Concurrent Evidence

Concurrent evidence, or hot–tubbing as it is also called, is a measure that is being introduced (see below) to help reduce the costs associated with expert evidence. Concurrent evidence has been very successfully used in the Australian Courts as well as in arbitration and has recently been introduced through the CPR to England & Wales Civil Courts.

It is described by the Hon Justice Peter McClellan (Chief Judge at Common Law of the Supreme Court of New South Wales), a keen promoter of the process, as:

a discussion chaired by the judge in which the various experts, the parties, the advocates and the judge engage in a co-operative endeavour to identify the issues and arrive where possible at a common resolution of them. Where resolution of issues is not possible, a structured discussion, with the judge as chairperson, allows the experts to give their opinions without the constraints of the adversarial process and in a forum which enables them to respond directly to each other. The judge is not confined to the opinion of one advisor but has the benefit of multiple advisers who are rigorously examined in public.”

Prior to a hearing taking place experts (in Civil Cases) often take part in a meeting of experts and prepare a joint statement which is provided to the judge. The Joint Statement is then used to produce an agreed agenda with a numbered list of the issues on which the experts disagree on and is provided to the Judge in time for proper consideration.

Usually in the adversarial system the Experts would then be cross-examined in Court. With hot-tubbing, however, the experts are sworn in together (rather than separately) at the hearing and the Judge then chairs what is effectively a discussion of the issues in disagreement. When this occurs there is no cross-examination of the experts.

At the end of the hot-tubbing process the Judge may seek to summarise the experts’ positions on the issues and then ask the experts to confirm or correct the summary. Hot Tubbing, having been introduced on an experimental basis, is now relatively commonplace.

CPR PD35 gives the court the power to order concurrent evidence/hot-tubbing by allowing it to direct that expert witnesses from like disciplines can give their evidence concurrently. It also sets out the procedure to be followed once such a direction has been given.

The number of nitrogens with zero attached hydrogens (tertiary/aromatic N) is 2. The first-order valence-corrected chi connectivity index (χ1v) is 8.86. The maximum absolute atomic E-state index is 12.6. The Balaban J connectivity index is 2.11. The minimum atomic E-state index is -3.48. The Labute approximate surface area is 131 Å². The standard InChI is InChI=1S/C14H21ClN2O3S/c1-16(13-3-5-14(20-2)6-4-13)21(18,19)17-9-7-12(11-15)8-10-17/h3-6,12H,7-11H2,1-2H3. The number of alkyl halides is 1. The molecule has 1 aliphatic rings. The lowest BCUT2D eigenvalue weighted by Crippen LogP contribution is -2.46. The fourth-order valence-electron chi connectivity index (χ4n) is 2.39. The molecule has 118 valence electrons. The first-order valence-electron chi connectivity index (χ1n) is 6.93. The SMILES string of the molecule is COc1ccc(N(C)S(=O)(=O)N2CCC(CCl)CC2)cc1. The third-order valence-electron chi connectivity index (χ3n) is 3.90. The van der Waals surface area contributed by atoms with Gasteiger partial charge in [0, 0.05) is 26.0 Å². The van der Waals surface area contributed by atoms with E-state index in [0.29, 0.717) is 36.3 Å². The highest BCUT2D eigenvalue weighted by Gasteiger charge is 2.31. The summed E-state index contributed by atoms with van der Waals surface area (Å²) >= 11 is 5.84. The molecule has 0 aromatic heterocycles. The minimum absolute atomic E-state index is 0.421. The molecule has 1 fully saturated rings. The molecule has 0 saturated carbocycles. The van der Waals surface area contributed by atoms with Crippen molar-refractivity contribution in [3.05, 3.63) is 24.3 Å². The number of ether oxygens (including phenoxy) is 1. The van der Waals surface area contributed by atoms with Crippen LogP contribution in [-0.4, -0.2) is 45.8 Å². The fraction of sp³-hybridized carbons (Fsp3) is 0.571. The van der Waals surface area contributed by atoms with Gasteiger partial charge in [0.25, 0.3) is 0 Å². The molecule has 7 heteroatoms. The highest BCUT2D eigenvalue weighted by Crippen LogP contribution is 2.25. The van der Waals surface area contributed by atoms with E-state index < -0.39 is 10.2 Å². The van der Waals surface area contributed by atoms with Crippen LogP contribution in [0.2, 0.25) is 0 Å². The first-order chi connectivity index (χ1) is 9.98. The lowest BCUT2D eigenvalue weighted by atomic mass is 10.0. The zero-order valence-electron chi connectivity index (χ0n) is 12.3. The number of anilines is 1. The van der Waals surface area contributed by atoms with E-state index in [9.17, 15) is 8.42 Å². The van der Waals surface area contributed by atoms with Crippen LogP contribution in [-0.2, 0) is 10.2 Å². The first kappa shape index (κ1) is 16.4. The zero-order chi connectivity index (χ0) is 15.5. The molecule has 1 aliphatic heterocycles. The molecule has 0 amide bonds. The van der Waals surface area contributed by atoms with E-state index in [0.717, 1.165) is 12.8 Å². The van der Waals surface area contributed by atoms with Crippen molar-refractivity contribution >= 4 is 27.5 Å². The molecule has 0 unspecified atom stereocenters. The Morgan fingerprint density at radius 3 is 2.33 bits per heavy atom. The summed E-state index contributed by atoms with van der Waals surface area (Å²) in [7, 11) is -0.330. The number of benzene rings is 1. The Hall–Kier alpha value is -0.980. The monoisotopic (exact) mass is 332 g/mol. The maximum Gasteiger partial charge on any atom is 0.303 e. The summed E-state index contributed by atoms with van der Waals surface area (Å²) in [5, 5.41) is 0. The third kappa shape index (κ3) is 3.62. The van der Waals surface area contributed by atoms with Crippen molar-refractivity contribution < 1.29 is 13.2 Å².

The Practice Direction 35.11 states:

Concurrent expert evidence

11.1 At any stage in the proceedings the court may direct that some or all of the evidence of experts from like disciplines shall be given concurrently. The procedure set out in paragraph 11.4 shall apply in respect of any part of the evidence which is to be given concurrently.

11.2 To the extent that the expert evidence is not to be given concurrently, the court may direct the evidence to be given in any appropriate manner. This may include a direction for the experts from like disciplines to give their evidence and be cross-examined on an issue-by-issue basis, so that each party calls its expert or experts to give evidence in relation to a particular issue, followed by the other parties calling their expert or experts to give evidence in relation to that issue (and so on for each of the expert issues which are to be addressed in this manner).

11.3 The court may set an agenda for the taking of expert evidence concurrently or on an issue-by-issue basis, or may direct that the parties agree such an agenda subject to the approval of the court. In either case, the agenda should be based upon the areas of disagreement identified in the experts’ joint statements made pursuant to rule 35.12.

11.4 Where expert evidence is to be given concurrently, then (after the relevant experts have each taken the oath or affirmed) in relation to each issue on the agenda, and subject to the judge’s discretion to modify the procedure—

(1) the judge will initiate the discussion by asking the experts, in turn, for their views in relation to the issues on the agenda. Once an expert has expressed a view the judge may ask questions about it. At one or more appropriate stages when questioning a particular expert, the judge may invite the other expert to comment or to ask that expert’s own questions of the first expert;

(2) after the process set out in (1) has been completed for any issue (or all issues), the judge will invite the parties’ representatives to ask questions of the experts. Such questioning should be directed towards:

(a) testing the correctness of an expert’s view;

(b) seeking clarification of an expert’s view; or

(c) eliciting evidence on any issue (or on any aspect of an issue) which has been omitted from consideration during the process set out in (1); and

(3) after the process set out in (2) has been completed in relation to any issue (or all issues), the judge may summarise the experts’ different positions on the issue and ask them to confirm or correct that summary.

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